Cavendish "disappointed" with sacrifice
Mark Cavendish has hit out at Britain's obsession with Olympic success over victories in cycling's top events.
Cavendish last year became the first Briton to win four Tour de France stages but was also the only GB track cyclist not to win an Olympic medal.
"For me, the Olympics is not even in the top 10 of what you can achieve," he told the BBC's Inside Sport programme.
"But you ask the average member of the public in Britain and they'll look at you like you're mad."
Manx sprinter Cavendish, 23, has already recorded eight victories this year, including the prestigious Milan-San Remo, and was overall best sprinter in the Tour of California.
He will begin the Giro d'Italia on 9 May and, having won two stages last year, is expected to challenge in six this time.
Cavendish has said he will not race on the track again, although he made an appearance at the recent World Championships in Poland.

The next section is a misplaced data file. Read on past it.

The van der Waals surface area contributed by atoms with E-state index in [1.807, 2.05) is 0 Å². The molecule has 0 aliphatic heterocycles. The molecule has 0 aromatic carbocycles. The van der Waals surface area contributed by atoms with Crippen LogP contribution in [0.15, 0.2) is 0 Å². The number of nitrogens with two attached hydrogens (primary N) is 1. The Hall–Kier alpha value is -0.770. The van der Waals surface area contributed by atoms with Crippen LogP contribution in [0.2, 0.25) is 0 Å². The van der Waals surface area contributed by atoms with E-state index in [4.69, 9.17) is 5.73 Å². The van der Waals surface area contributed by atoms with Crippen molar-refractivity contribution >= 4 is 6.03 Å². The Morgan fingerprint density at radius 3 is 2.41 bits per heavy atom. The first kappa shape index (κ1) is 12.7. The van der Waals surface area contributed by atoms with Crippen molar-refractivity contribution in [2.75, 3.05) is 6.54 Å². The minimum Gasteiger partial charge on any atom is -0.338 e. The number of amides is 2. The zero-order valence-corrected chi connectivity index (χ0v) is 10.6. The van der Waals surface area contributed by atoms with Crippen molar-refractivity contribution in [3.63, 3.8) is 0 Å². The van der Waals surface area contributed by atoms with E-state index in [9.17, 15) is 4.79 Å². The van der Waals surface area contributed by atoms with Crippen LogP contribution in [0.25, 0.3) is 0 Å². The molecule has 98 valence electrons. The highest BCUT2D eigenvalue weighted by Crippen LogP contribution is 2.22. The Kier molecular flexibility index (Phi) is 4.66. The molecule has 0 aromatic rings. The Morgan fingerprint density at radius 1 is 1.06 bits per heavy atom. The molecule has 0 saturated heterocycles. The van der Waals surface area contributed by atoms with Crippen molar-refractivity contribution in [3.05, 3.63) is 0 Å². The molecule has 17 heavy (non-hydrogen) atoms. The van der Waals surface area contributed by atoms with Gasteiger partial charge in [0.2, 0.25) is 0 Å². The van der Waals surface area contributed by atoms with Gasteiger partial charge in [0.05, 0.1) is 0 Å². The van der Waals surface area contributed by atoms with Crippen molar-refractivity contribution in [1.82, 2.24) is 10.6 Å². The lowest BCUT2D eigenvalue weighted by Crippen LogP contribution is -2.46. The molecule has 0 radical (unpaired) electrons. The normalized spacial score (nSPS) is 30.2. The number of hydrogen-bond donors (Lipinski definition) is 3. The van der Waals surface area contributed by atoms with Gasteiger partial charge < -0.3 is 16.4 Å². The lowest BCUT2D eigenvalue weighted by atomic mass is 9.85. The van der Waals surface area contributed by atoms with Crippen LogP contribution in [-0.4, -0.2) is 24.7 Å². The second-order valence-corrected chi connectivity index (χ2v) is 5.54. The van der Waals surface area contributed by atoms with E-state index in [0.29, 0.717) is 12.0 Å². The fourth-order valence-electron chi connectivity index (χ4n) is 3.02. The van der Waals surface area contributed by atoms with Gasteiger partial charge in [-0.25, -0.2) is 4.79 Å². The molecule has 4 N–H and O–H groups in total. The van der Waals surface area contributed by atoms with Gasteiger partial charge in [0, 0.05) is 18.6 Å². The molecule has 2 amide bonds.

If you put the time and effort into catching [drugs] cheats you're going to catch them, and that's what cycling does
Last year he pulled out of the Tour de France early to prepare for the Olympics but was upset after missing out on a medal in the madison as partner Bradley Wiggins had already won two golds.
"This year already I've won six or seven races - if you asked a cycling enthusiast, they'd say it overshadows what the Olympics is for an endurance rider," he added.
"There's a lot of people that didn't win a medal, it's what I sacrificed to go there that hurt the most. It is quite important as a British person, not necessarily as a cyclist."
Cavendish also criticised those in the media who continue to highlight cycling's drug problem.
It was revealed last week that Olympic road race silver medallist David Rebellin had failed a doping test, which was taken in Beijing and re-tested later.
"If you put the time and effort into catching the cheats you're going to catch them, and that's what cycling does," Cavendish continued.
"I did tests 64 times last year - 64 times! Tell me anybody in other sports gets that. I have to pay 20% of all my prize money to anti-doping.
"Cycling, the governing body of cycling, the race organisers, they care more about a clean and fair sport than the image of the sport.
"This is what angers me about the press. My sport is doing everything it can and it's getting a bad name for it."